‘SIM’ple really isn’t simple enough
So I went and bought a mobile phone. Exactly as I would buy any other item as a consumer, and being equal amongst others, I bought it over the internet. Like most things. Besides it saves time and money – or at least is supposed to.
So, the phone! And for its sins… the SIM-card.
Just as a recap from the first blockbuster blog on the subject, it was about the trials and tribulations of buying a phone, hardly therefore an impulse buy now days. Don’t want to receive a ‘pig in the poke’ after all. However, there are some things which don’t go to plan.
(You know, you can download all the software under the sun – just as a caution, or which may be needed – to ensure any new item will do as it says on the tin. BUT, as all you avid – and not so avid – geeks will know, if it ain’t going to sync…it ain’t gonna sync!! Sometimes there’s a way out, but to me, it kind of defeats the object of buy anything brand – Harry Spankers – new and it definitely takes the ‘fun’ – if indeed we get any nowadays – out of it.)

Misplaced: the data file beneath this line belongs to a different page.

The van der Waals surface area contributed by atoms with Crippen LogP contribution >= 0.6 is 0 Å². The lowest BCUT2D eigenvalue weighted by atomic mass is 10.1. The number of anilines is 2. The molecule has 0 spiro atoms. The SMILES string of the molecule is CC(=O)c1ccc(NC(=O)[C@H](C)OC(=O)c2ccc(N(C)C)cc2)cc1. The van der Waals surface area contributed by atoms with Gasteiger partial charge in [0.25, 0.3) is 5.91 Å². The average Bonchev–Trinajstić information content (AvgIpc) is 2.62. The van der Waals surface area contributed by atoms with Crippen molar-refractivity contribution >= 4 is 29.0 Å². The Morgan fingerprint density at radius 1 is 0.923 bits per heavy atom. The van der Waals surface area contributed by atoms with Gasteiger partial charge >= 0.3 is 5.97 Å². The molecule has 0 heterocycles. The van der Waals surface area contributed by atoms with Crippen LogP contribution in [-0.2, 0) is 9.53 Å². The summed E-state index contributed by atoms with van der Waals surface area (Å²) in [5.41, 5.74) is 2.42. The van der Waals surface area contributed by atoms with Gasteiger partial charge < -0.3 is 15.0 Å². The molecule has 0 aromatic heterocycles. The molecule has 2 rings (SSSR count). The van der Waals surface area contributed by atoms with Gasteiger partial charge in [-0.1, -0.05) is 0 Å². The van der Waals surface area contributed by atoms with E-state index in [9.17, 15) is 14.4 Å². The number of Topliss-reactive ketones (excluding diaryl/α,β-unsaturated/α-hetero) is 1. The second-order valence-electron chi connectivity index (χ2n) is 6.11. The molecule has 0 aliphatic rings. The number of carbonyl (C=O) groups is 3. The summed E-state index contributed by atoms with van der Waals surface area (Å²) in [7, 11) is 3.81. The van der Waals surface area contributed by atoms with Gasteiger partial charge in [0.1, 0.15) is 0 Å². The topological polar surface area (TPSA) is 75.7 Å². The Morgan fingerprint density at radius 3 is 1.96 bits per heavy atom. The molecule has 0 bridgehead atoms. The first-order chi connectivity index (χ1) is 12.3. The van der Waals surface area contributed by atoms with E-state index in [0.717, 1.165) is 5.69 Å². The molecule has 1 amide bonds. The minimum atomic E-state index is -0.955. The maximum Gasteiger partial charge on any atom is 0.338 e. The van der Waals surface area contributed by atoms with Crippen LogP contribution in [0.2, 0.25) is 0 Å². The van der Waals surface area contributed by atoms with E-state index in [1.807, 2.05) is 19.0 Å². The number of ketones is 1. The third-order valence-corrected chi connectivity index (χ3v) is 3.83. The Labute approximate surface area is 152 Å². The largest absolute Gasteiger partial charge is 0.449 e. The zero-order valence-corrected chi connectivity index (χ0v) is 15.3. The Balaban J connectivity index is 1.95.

My 64 bit lappy uses Windows 7 which is regularly updated [it’s a Toshiba C 855] barely 2yrs old and bought new, so the new wanna be Samsung Galaxy S III would/should be well at home [other brands are available].
It arrives and is connected to firstly charge up. No sense even doing anything until that is complete, irrespective. Now I apologise for giving a blow by blow by the book account – it’s purely for the benefit of the curious.
Anyway, all charged up and ready to link to the lap-top we hit ‘add device’….and wait. And wait, and wait.
“Houston we have a problem”.
Fevered scouring of the net takes place for a resolve to this. Yet prudence concurs my precautions previously – as just in case – however, getting nowhere [online], we go to the manufacturer on their [telephone] ‘hotline’ [for customers] having first registered at their site.
So my pre-purchase excitement and enthusiasm was a bit dampened. Disappointment continued when even they could not ‘fix’ the problem – nor could they explain why I couldn’t register the actual phone itself… [as directed] on their site. Vexing ain’t the word.
Ostensibly I’ve now got a product which doesn’t want to be recognised let alone be connected to the outside world – and that’s before anything else. [Thinks, at £285 this is wrong. Reasonable price or what – blows that argument!]